SANTA BARBARA, Calif. - An Arizona company known for its antiwrinkle products is buying Goleta-based Inamed Corp., a leading maker of breast implants, in a cash and stock deal worth $2.8 billion -possibly the biggest in local history.
Medicis Pharmaceutical's purchase of Inamed, announced Monday, will form what Medicis Chairman and Chief Executive Officer Jonah Shacknai called an "aesthetics powerhouse."
The deal, expected to be completed by the end of the year, was touted as coming at a time of growing demand by aging baby boomers who are looking for ways to preserve a youthful appearance.
Nick Teti, Inamed's chairman, president and chief executive officer, views the union of a dermatology company and one specializing in the field of cosmetic devices as a match made in heaven.
"I see this as about as complementary a deal as you can get when putting two companies together to create a growth transaction rather than a cost (saving) transaction," he said.
This complementary aspect of the merger leads Inamed to believe there will be little impact on the Santa Barbara area operations or the staff, estimated earlier this year at around 425.
Inamed's research and development, information technology, regulatory and distribution functions, quality control, marketing and customer service are all unique, though there could be some modest overlap in administration that may affect some local jobs.
In its 25-year history, Inamed's success has been founded on its role as one of the nation's two main breast implant makers, a sometimes controversial field mired in claims that the use of silicone gel-filled implants may have triggered a variety of illnesses and health-related problems.
More recently, though, the company has become a significant player in the growing market for facial aesthetics and has developed a profitable surgical device, the Lap-Band, to counter morbid obesity.
In a conference call early Monday morning, Mr. Teti described the merger as a "powerful strategic combination" and said the alignment with Medicis represents "potentially tremendous value for shareholders."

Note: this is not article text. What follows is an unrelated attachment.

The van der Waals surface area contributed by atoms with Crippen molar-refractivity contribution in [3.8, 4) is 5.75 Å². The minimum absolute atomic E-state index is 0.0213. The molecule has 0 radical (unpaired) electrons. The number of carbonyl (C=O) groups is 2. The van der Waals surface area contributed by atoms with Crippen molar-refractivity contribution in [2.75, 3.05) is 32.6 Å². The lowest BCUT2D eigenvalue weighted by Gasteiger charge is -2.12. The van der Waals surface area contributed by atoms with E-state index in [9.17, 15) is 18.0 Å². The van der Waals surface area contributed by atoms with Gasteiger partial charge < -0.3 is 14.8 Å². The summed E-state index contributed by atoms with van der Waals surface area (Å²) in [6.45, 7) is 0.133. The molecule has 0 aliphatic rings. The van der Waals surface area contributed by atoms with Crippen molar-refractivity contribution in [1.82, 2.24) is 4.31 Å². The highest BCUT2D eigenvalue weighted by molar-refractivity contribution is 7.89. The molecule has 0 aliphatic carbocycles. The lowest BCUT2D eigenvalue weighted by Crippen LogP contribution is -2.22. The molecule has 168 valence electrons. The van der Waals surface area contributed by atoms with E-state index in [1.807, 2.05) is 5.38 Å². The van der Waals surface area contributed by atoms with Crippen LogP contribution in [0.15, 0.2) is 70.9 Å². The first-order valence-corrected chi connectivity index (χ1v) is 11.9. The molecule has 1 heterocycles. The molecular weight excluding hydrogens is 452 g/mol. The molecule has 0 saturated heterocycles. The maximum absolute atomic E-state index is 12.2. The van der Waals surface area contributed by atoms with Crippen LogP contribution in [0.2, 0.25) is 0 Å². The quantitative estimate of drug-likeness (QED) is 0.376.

The deal, which is still subject to shareholder and regulatory approval, values each Inamed share at $75.
Monday's news added $1.97 to Inamed shares, which closed up almost 3 percent at $68.21 after 14 times the average trading volume. Medicis finished off $2.57 (8 percent) at $29.11.
Susan Stewart, president of Charter Financial Group, a registered investment advisory group based in Washington, D. C., described the merger as a surprise but also as a "great deal for both companies."
Ms. Stewart, whose firm owns a large share of Inamed stock in an asset portfolio worth more than $150 million, said the deal is about two companies in "explosive growth stages" both targeting the baby boomer demographic.
Despite the size of the new combined venture, Ms. Stewart said there was every chance that it might next attract the attention of a much bigger fish in the health-care products pool, such as Johnson & Johnson.
The new company, with annual revenue expected to top $900 million in 2006, will have operations based in more than a dozen countries -including manufacturing facilities in Ireland and Costa Rica -customers in more than 60 countries and a global staff of around 1,500.
Both companies sought to portray the purchase as more a merger of equals and stressed the complementary nature of their products which are mostly aimed at consumers who want to look and feel better.
Medicis, established in 1988, is a specialty pharmaceutical company focusing primarily on the manufacture of prescription medications for dermatological and podiatric conditions and aesthetics medicine. Among its better known products is Restylane, an injectable dermal filler used to correct facial wrinkles.
- Gazette news services
Copyright © 2005 Associated Press. All rights reserved. This material may not be published, broadcast, rewritten, or redistributed.